Honey offside trap: Bees taught to play football by scientists (VIDEO)
Through a series of experiments the bees were taught to roll a ball into a “goal” to gain a sugary reward, proving, the researchers say, that “many species have the capacity to envision how a particular object might be used to achieve an end.”
The experiment was part of a study, published in the journal Science, by a team at the Queen Mary University of London’s School of Biological and Chemical Sciences.
“Our study puts the final nail in the coffin of the idea that small brains constrain insects to have limited behavioral flexibility and only simple learning abilities," said Professor Lars Chittka, project supervisor and co-author of the paper.
The study also found bees learned quicker by observing a live demonstration featuring a “fake bee,” rather than a “ghost” method in which the ball was moved via a magnet.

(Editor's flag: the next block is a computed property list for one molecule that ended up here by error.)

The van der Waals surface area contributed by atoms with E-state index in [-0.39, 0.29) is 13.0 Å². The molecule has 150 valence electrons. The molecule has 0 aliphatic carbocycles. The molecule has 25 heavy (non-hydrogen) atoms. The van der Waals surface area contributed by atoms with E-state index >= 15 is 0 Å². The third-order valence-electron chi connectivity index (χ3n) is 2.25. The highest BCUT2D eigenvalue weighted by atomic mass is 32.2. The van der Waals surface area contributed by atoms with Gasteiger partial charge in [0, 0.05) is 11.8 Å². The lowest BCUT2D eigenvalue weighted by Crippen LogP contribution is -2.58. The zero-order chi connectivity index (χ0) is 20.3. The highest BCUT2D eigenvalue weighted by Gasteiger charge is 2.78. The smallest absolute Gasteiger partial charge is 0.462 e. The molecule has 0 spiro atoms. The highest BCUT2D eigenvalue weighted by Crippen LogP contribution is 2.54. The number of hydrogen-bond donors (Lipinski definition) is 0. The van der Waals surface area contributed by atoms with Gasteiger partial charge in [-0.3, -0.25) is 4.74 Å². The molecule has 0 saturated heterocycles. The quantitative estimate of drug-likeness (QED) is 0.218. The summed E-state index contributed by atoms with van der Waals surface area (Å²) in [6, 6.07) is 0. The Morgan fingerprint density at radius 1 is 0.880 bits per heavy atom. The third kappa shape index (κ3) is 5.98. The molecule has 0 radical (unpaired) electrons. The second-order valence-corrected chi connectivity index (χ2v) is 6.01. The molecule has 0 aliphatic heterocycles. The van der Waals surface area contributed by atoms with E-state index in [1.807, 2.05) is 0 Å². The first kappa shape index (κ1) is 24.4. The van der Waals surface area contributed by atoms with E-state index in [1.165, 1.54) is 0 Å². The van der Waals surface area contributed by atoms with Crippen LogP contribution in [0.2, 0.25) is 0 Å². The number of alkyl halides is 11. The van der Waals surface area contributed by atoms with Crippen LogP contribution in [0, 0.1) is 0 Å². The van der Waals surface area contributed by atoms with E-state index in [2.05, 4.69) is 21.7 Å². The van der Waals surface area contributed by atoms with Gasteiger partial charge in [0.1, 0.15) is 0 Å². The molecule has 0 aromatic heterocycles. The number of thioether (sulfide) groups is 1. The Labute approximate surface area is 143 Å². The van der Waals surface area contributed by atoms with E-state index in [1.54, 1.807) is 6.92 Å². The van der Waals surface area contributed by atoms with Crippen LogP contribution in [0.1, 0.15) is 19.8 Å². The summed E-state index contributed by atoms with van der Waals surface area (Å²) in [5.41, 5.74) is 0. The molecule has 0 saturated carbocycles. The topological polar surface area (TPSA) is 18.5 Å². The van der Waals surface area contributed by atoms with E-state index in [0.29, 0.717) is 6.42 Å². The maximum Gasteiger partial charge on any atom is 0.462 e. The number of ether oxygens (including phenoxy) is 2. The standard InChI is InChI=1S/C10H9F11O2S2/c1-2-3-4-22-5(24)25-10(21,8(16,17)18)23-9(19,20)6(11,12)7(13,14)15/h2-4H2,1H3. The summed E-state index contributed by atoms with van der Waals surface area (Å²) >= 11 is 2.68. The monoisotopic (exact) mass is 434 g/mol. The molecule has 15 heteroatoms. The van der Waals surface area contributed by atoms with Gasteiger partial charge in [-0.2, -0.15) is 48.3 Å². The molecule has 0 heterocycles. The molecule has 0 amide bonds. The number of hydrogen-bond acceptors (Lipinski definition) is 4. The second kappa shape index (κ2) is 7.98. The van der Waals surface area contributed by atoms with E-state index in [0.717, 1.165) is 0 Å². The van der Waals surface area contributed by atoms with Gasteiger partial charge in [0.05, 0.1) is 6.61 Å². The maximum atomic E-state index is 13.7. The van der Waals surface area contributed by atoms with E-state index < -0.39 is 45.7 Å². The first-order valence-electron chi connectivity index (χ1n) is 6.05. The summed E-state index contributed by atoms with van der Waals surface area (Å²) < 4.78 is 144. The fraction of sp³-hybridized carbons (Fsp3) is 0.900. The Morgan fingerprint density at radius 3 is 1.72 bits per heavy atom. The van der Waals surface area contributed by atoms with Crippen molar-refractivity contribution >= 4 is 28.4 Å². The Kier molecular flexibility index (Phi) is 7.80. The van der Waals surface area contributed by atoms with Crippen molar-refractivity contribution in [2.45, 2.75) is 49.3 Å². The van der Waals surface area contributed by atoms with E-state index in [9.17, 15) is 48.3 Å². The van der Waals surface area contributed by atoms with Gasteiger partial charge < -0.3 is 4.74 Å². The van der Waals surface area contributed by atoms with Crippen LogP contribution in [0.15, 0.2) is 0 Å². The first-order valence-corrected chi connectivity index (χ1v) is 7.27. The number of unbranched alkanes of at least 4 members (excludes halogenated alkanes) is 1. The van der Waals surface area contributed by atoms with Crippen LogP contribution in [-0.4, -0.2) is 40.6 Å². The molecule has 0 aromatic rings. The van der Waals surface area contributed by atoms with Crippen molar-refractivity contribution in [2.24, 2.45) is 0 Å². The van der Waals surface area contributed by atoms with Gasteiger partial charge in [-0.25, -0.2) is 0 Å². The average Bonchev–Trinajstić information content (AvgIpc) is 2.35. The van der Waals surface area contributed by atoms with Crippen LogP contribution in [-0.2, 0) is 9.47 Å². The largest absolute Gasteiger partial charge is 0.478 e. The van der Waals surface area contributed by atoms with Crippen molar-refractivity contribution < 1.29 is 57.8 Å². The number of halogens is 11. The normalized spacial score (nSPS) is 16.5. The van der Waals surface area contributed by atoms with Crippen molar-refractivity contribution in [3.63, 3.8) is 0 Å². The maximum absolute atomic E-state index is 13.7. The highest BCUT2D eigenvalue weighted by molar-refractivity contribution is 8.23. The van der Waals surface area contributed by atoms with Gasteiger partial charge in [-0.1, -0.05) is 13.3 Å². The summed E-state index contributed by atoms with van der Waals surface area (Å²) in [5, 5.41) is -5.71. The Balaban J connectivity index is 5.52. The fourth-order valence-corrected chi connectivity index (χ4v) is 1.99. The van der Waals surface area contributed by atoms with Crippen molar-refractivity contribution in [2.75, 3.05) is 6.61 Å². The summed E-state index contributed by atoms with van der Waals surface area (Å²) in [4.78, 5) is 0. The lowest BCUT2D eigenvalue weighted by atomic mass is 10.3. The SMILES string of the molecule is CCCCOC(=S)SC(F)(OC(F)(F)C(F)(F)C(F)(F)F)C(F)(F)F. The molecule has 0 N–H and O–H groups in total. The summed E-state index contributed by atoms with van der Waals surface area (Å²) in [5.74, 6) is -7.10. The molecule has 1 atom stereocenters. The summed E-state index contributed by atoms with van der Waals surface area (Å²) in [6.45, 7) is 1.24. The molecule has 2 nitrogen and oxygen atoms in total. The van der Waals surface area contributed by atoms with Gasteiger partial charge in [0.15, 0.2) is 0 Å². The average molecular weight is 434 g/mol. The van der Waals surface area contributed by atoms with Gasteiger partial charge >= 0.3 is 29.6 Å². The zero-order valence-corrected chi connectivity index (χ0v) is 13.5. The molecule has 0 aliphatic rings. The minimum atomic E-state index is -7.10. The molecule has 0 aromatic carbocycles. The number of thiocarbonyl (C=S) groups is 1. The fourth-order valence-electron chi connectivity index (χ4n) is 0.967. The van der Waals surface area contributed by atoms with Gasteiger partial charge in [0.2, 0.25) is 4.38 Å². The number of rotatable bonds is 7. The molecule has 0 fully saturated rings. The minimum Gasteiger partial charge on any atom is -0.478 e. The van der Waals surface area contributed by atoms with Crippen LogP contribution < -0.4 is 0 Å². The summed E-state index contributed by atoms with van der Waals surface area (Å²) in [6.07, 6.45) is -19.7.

The full potential of the bees’ intellectual flexibility came to the forefront when the insects were later presented with three balls and chose to go for the one closest to the goal, or when they were instructed to move a different colored ball to gain the reward.
The impressive cognitive complexity of the insect is promising news for the future of other species and their ability to learn new behaviors if needed.
“Such unprecedented cognitive flexibility hints that entirely novel behaviors could emerge relatively swiftly in species whose lifestyle demands advanced learning abilities, should relevant ecological pressures arise,” says the study.